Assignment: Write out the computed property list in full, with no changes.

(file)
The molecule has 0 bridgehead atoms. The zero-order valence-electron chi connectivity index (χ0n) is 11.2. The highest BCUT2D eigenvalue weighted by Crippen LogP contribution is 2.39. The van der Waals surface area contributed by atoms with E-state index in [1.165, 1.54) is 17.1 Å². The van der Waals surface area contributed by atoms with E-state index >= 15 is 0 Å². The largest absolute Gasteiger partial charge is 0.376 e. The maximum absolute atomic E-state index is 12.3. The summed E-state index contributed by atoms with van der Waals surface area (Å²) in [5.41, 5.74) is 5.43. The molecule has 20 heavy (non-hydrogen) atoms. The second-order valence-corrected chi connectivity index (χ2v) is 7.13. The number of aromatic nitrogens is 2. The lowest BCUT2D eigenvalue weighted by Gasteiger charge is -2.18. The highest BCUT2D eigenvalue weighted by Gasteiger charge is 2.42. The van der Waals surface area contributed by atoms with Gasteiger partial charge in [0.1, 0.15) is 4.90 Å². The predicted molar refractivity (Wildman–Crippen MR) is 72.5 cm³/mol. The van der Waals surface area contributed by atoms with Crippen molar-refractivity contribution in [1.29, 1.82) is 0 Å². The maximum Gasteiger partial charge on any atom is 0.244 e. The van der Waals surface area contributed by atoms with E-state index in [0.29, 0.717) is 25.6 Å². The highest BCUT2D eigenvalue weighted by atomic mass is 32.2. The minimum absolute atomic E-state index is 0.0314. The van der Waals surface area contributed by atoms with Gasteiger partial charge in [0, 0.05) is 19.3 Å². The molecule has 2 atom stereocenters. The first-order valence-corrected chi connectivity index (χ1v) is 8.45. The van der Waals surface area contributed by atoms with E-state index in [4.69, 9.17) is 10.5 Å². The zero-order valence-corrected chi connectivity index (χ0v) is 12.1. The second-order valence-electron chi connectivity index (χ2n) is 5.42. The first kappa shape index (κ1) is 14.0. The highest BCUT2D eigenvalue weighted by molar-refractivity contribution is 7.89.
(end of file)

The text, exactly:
The molecule has 0 bridgehead atoms. The zero-order valence-electron chi connectivity index (χ0n) is 11.2. The highest BCUT2D eigenvalue weighted by Crippen LogP contribution is 2.39. The van der Waals surface area contributed by atoms with E-state index in [1.165, 1.54) is 17.1 Å². The van der Waals surface area contributed by atoms with E-state index >= 15 is 0 Å². The largest absolute Gasteiger partial charge is 0.376 e. The maximum absolute atomic E-state index is 12.3. The summed E-state index contributed by atoms with van der Waals surface area (Å²) in [5.41, 5.74) is 5.43. The molecule has 20 heavy (non-hydrogen) atoms. The second-order valence-corrected chi connectivity index (χ2v) is 7.13. The number of aromatic nitrogens is 2. The lowest BCUT2D eigenvalue weighted by Gasteiger charge is -2.18. The highest BCUT2D eigenvalue weighted by Gasteiger charge is 2.42. The van der Waals surface area contributed by atoms with Gasteiger partial charge in [0.1, 0.15) is 4.90 Å². The predicted molar refractivity (Wildman–Crippen MR) is 72.5 cm³/mol. The van der Waals surface area contributed by atoms with Crippen molar-refractivity contribution in [1.29, 1.82) is 0 Å². The maximum Gasteiger partial charge on any atom is 0.244 e. The van der Waals surface area contributed by atoms with E-state index in [0.29, 0.717) is 25.6 Å². The highest BCUT2D eigenvalue weighted by atomic mass is 32.2. The minimum absolute atomic E-state index is 0.0314. The van der Waals surface area contributed by atoms with Gasteiger partial charge in [0, 0.05) is 19.3 Å². The molecule has 2 atom stereocenters. The first-order valence-corrected chi connectivity index (χ1v) is 8.45. The van der Waals surface area contributed by atoms with E-state index in [4.69, 9.17) is 10.5 Å². The zero-order valence-corrected chi connectivity index (χ0v) is 12.1. The second-order valence-electron chi connectivity index (χ2n) is 5.42. The first kappa shape index (κ1) is 14.0. The highest BCUT2D eigenvalue weighted by molar-refractivity contribution is 7.89.